A Day in the Life

 

Frances and I  April 2002.

Frances and I
April 2002.

“Um…. I…. Um.…Did you….What am I….. Uh… I….uh.”

“Yes, Jim. Go ahead.”

“Uh, the front. Uh…. do you want me to….ummm….the front.”

“The front yard?”

“Yes.”

“What?”

“Uh, the uh part like a fur collar….Uh. Mmmm. By the flag. Like a collar. Uhhh…fur collar around.”
“The boxwood hedge?”

“No.”

“The liriope?”

“No.”

“The part,….uh, the part….fur. Fur collar. Um….Around……Around the uh, around the front tree.”

“The liriope is around the tree. That must be what you are talking about. The stuff that looks like long grass?”

“Yes.”

“That is liriope.”

“Do you want me to trim it?”

“No. You do that in the winter. You did it in Feb.”

“Oh. Ok.”

Another conversation that shows Jims’ decline. Another heartbreak. Another slip into a future that I am not looking forward to and don’t really want to live through.

Another frustrating situation for both of us. He is frustrated trying to explain himself and I am frustrated trying to understand him. The kids are frustrated. We joke that it is a game of charades, but you can only laugh so much at the fact your father cannot explain a simple thought to you.

I am in a constant state of despair. I just don’t have any answers and I don’t have an easy way out. I don’t see anything that will make this plight an easy one. An uneasiness seems to haunt me. Finances. The house. The yard. The kids. My job. Jim. His decline is on a more steady course than in past years. It is noticeable. It is impossible to ignore. There is a feeling that stays with me now; it is unshakable. A feeling of being in trouble. Like when I was a teenager and I knew I had done something wrong and it was only a matter of time before my parents found out and I would soon be in trouble. No matter what I am doing, who I am with or where I am, a sense of imminent doom looms overhead.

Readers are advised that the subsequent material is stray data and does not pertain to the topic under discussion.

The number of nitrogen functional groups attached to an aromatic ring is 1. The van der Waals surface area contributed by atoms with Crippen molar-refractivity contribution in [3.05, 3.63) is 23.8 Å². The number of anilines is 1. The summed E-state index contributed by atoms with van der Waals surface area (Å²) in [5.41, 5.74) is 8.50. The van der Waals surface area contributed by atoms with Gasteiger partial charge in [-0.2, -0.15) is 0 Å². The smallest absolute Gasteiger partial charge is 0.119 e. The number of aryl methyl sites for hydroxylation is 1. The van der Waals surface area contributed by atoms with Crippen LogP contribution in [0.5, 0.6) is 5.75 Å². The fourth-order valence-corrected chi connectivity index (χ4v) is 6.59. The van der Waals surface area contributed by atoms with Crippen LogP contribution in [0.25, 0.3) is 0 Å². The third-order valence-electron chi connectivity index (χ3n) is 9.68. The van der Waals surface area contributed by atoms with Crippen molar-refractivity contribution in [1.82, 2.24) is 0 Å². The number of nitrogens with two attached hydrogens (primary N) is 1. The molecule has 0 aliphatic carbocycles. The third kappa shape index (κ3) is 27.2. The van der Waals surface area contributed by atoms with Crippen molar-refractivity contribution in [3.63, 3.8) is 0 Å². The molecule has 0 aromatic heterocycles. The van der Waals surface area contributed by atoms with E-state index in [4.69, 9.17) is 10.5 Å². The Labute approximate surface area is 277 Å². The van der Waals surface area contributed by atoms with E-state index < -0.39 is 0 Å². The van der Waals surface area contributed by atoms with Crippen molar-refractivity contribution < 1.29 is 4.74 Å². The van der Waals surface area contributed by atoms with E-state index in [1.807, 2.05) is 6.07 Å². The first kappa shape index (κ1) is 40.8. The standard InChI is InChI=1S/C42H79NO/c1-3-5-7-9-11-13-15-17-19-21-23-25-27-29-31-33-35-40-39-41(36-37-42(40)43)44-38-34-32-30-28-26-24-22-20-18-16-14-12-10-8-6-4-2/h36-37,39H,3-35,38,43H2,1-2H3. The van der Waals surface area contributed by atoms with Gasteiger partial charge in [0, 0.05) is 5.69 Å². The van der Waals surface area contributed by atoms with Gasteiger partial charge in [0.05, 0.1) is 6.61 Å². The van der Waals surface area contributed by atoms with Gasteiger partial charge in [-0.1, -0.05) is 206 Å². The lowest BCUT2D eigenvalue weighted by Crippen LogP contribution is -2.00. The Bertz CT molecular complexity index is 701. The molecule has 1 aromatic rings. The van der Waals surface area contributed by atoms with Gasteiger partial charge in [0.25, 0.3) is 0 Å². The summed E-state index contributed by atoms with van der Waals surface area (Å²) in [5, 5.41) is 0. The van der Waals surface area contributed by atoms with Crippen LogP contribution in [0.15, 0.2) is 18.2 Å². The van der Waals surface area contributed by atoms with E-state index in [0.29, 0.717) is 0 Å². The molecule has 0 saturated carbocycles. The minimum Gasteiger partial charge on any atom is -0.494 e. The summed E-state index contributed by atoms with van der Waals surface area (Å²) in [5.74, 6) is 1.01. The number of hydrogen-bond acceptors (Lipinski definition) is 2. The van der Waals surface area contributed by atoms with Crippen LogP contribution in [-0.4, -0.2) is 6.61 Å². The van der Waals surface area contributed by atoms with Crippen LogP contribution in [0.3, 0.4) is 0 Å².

Brad and I  April 2008

Brad and I April 2008 Thank you Patti Brown for this perfect photo.

What have I done? What can I do different? How can I get out of this and save us from the terrible future ahead? What am I doing wrong? Should I have gone back to work sooner? Should I have saved every penny we ever made? How am I going to take care of me and the kids? How am I going to take care of Jim and work full time? What kind of person will I be when all of this is over? Will it ever be over? What kind of person am I for thinking this? I am horrible. I should not be thinking about me and my future. I should only be thinking of Jim and the kids. But, what am I going to do about the kids? What if the kids get this one day? Oh God. No. Please. Please don’t let my babies get this. I couldn’t take it. I would rather die than watch them succumb to Alzheimer’s. I might as well quit right now. I have to do something. What can I do?